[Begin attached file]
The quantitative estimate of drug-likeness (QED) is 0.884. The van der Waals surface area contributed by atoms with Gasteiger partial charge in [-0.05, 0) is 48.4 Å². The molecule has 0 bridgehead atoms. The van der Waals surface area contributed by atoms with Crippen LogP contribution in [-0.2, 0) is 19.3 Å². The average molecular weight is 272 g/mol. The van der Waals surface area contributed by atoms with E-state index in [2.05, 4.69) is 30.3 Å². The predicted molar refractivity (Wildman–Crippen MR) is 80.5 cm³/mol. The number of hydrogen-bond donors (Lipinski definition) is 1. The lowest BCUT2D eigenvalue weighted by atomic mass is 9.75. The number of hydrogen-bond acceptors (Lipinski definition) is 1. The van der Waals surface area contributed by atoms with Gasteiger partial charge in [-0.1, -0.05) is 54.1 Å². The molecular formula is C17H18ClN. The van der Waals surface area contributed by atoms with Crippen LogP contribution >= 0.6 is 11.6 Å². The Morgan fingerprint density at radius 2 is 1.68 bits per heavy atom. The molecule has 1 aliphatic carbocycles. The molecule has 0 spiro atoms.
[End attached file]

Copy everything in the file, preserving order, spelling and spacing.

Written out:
The quantitative estimate of drug-likeness (QED) is 0.884. The van der Waals surface area contributed by atoms with Gasteiger partial charge in [-0.05, 0) is 48.4 Å². The molecule has 0 bridgehead atoms. The van der Waals surface area contributed by atoms with Crippen LogP contribution in [-0.2, 0) is 19.3 Å². The average molecular weight is 272 g/mol. The van der Waals surface area contributed by atoms with E-state index in [2.05, 4.69) is 30.3 Å². The predicted molar refractivity (Wildman–Crippen MR) is 80.5 cm³/mol. The number of hydrogen-bond donors (Lipinski definition) is 1. The lowest BCUT2D eigenvalue weighted by atomic mass is 9.75. The number of hydrogen-bond acceptors (Lipinski definition) is 1. The van der Waals surface area contributed by atoms with Gasteiger partial charge in [-0.1, -0.05) is 54.1 Å². The molecular formula is C17H18ClN. The van der Waals surface area contributed by atoms with Crippen LogP contribution >= 0.6 is 11.6 Å². The Morgan fingerprint density at radius 2 is 1.68 bits per heavy atom. The molecule has 1 aliphatic carbocycles. The molecule has 0 spiro atoms.